I do wonder if this whole season was setup for something more. A B-plot running through the season is about the Brotherhood of Evil slowly crumbling over the decades, eventually becoming a hollow shell of itself, with just the evil Brain and sentient gorilla Monsieur Mallah living together in a retirement home in Florida. In the comics the Brotherhood of Evil eventually evolves into the Brotherhood of Dada (paralleled here with the Sisterhood of Dada), so I'm left wondering if maybe the Sisterhood is going to take up the mantle of Evil and evolve their schemes in the fourth season. That would make the setup of this season work better but it doesn't help this season on its own. There isn't enough direction, not enough that actually happens in this third season on the whole, that makes it feel like a cohesive chunk of television.

While each of the main characters have their own stories going on, from Robot Man to Rita, Negative Man and Cyborg and Crazy Jane, they're all disconnected from each other. Previous seasons had the characters pair up and work on their personal problems together (much as they hated it). This season, though, splits everyone up and has their stories happen independent. And then, when the heroes do come together, little of what they did on their own has consequence on the season as a whole. It renders then entire season into a series of B- and C-plots with very little in the way of a true A-plot to connect them all.

Individual episodes do work on their own. There's fun to be had when the team heads down to an old Florida resort to relax and get away from it all, or the time they all become zombies and get attacked by a horde of sentient butts (the butts are back!). Even the Great Flagellation episode has fantastic moments -- Larry really learns a lot about himself and seems to actually grow, while Crazy Jane gets stuck in a puppet episode -- that prove it to be, at least, and interesting diversion. It's just that none of it comes together in the end. When the show turns its eye to an actual A-plot this season everything just kinda of fizzles out.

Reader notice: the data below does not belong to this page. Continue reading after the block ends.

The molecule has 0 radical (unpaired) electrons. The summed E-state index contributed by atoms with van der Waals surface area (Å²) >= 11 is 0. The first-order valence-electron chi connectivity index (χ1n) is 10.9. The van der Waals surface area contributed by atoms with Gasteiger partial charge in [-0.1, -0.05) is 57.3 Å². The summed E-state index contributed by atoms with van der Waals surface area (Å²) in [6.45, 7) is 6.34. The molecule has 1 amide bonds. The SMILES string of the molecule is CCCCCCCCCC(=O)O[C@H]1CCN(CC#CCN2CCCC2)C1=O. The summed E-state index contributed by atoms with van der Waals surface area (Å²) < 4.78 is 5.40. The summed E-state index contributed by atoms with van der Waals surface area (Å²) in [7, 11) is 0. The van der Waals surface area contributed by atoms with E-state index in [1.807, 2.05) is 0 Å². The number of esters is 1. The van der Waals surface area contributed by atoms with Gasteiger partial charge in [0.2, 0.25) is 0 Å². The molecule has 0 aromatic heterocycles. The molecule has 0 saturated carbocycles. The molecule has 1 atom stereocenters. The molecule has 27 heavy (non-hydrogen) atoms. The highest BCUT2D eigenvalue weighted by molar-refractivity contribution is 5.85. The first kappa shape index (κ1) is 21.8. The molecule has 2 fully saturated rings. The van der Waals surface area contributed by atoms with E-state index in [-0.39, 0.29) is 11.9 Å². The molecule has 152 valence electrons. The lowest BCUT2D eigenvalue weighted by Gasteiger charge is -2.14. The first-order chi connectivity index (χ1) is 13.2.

The show seems uncomfortable actually making the heroes grow, or change, or become actual heroes. Hell, it's only in the last scene this season that they even finally decide to come together as the actual "Doom Patrol" (more or less). Three seasons and our superheros are finally becoming superheroes. Why? Because... well, what else are they going to do. That's all the show can come up with, a half-shrug and the characters going, "well, we might as well, right?" After three seasons I would like the show to be able to commit a little more with its characters and it story.

I don't want to make it sound like I hated the show this season; I didn't. In the moment I really rather enjoyed everything that was going on. End of the season, though, it didn't feel like enough was done with the story, setting, or format. Were the characters in a different place at the end of this season than they were last season? Not really. Sure, Robot Man has a new body and Larry has a new Negative Spirit inside him, but the characters haven't really evolved at all. They spent ten episodes spinning in place, having weird and fun adventures but not actually going anywhere.

Whatever the show does next season it absolutely needs to work to push its characters forward. And, hopefully, in the process it can also drag back in the Sisterhood and give them more to do. Now that they've been introduced they could work as a great foil to our heroic Doom Patrol. The groundwork is there to mash two teams of metas against each other, now it's time to actually commit and make this show just a little more super-heroic. Direction is key and that's the only element this series is missing at this point.